Video-sharing platforms that offer a service in the UK must comply with new regulations designed to protect users and those under the age of 18 from harmful content such as hate speech and potentially inciting videos / ads. violence again against protected groups.
Ofcom, the communications, broadcast and – in a growing role – internet content regulator, today released guidelines for platforms such as TikTok, Snapchat, Vimeo and Twitch.
One of the requirements for the affected services is that they must take “appropriate measures” to protect users from harmful content.
Terrorist content, child pornography, racism and xenophobia also fall under the category of “harmful content”.
In a press release, the regulator said its research showed that a third of UK internet users said they had witnessed or experienced hateful content; a quarter claim to have been exposed to violent or disturbing content; while one in five has been exposed to videos or content promoting racism.
There is no prescriptive list of measures that video sharing platforms must use to prevent users from being exposed to such content.
But there are a number of recommendations – such as clauses in terms and conditions; features such as the ability for downloaders to declare whether their content contains advertising; and user-friendly mechanisms for viewers to report or report harmful content, as well as transparent complaints procedures.
Age assurance systems are also recommended, as is the inclusion of parental controls, as the regulation has the specific objective of protecting those under 18 from viewing videos and advertisements containing restricted material.
Ofcom also recommends a “robust” age check for video-sharing platforms that host pornography to prevent those under 18 from viewing adult material.
A list of video sharing platforms that have notified Ofcom as falling within the scope of the regulation is available here. (In addition to the aforementioned platform giants, it also includes OnlyFans, Triller, and Recast.)
“We recommend that suppliers put in place systematic risk management processes to help suppliers identify and implement practicable and proportionate measures”, continues Ofcom in the guide to video sharing platforms.
“While we recognize that harmful material may not be completely eradicated from a platform, we expect vendors to make significant efforts to prevent users from encountering it,” he adds.
“The VSP [aka video sharing platform] The regime is about the platform’s security systems and processes, not the regulation of individual videos, but evidence of a prevalence of harmful material on a platform may require further investigation.
The regulator says it will want to understand the measures the platforms have in place, as well as their effectiveness in protecting users – and “all the processes that have informed a vendor’s decisions about which protective measures to use.” . The platforms will therefore have to document and be able to justify their decisions if the regulator intervenes, following a complaint.
Monitoring the compliance of technology platforms with the new requirements will be a key new role for Ofcom – and a taste of what needs to be covered by incoming and much more general digital security-focused regulations.
“In addition to engaging with the vendors themselves, we hope to inform our understanding of effective user protection, for example by monitoring complaints and engaging with interested parties such as charities, NGOs and technology security groups, ”Ofcom also wrote, adding that this engagement will play an important role in supporting its decisions regarding“ areas of interest ”.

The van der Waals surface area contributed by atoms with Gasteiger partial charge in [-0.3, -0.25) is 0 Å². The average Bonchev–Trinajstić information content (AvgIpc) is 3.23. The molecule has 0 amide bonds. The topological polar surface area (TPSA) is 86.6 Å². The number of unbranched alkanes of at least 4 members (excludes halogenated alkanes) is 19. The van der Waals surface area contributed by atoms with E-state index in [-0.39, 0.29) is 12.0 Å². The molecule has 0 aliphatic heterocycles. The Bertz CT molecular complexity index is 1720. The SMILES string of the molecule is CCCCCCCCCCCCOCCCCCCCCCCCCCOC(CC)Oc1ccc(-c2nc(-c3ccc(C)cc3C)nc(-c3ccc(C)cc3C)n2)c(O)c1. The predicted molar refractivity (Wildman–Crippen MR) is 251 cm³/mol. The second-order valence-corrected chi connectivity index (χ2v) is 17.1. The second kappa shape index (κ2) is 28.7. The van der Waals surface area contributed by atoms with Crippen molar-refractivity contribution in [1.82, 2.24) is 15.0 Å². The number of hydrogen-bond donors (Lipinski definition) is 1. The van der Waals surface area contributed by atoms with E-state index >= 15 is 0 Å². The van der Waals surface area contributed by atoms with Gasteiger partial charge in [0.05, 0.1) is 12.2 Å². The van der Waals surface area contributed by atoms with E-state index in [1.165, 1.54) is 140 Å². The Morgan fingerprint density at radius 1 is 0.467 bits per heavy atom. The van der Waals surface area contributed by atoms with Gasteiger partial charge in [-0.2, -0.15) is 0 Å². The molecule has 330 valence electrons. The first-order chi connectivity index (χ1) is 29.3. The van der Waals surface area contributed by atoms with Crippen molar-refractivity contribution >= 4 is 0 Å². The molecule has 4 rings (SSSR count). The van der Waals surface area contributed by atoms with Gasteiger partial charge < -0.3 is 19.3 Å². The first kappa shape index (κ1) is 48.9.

Ofcom’s role as a regulator of internet content will be deepened in the years to come as the government strives to pass legislation that will impose a broad duty of care on digital service providers of all stripes, requiring them to manage user-generated content in a way that prevents people – and in particular children – from being exposed to illegal and / or harmful things.
A key appointment – the president of Ofcom – was delayed as the government decided to relaunch the competition for the post.
Reports suggest the government wants the former editor of the Daily Mail to take the job, but an independent panel involved in the initial selection process dismissed Paul Dacre as an inappropriate candidate earlier this year. (It is not known if the government will continue to try to parachute Dacre into the post.)
Ofcom, meanwhile, has been regulating video-on-demand services in the UK since 2010.
But the video-sharing framework is a separate regulatory instrument intended to address differences in the level of control, as video-sharing platforms provide tools for users to upload their own content.
However, this new framework should be replaced by new legislation as part of the new online safety regulatory framework.
So, these regulations for video-sharing platforms are kind of a placeholder and a taste as UK lawmakers scramble to set more comprehensive online safety rules that will apply much more broadly.
Yet, in the guide, Ofcom describes the VSP regime as “an important precursor of future online security legislation,” adding: “Given the common goal of both regimes to improve user security by requiring services to protect users through the adoption of process systems, Ofcom believes that compliance with the VSP regime will help services prepare to comply with the online security regime as outlined by the government in the draft online security law.
UK data protection regulations also already enforce a set of ‘age-appropriate’ design requirements for digital services that may be viewed by children.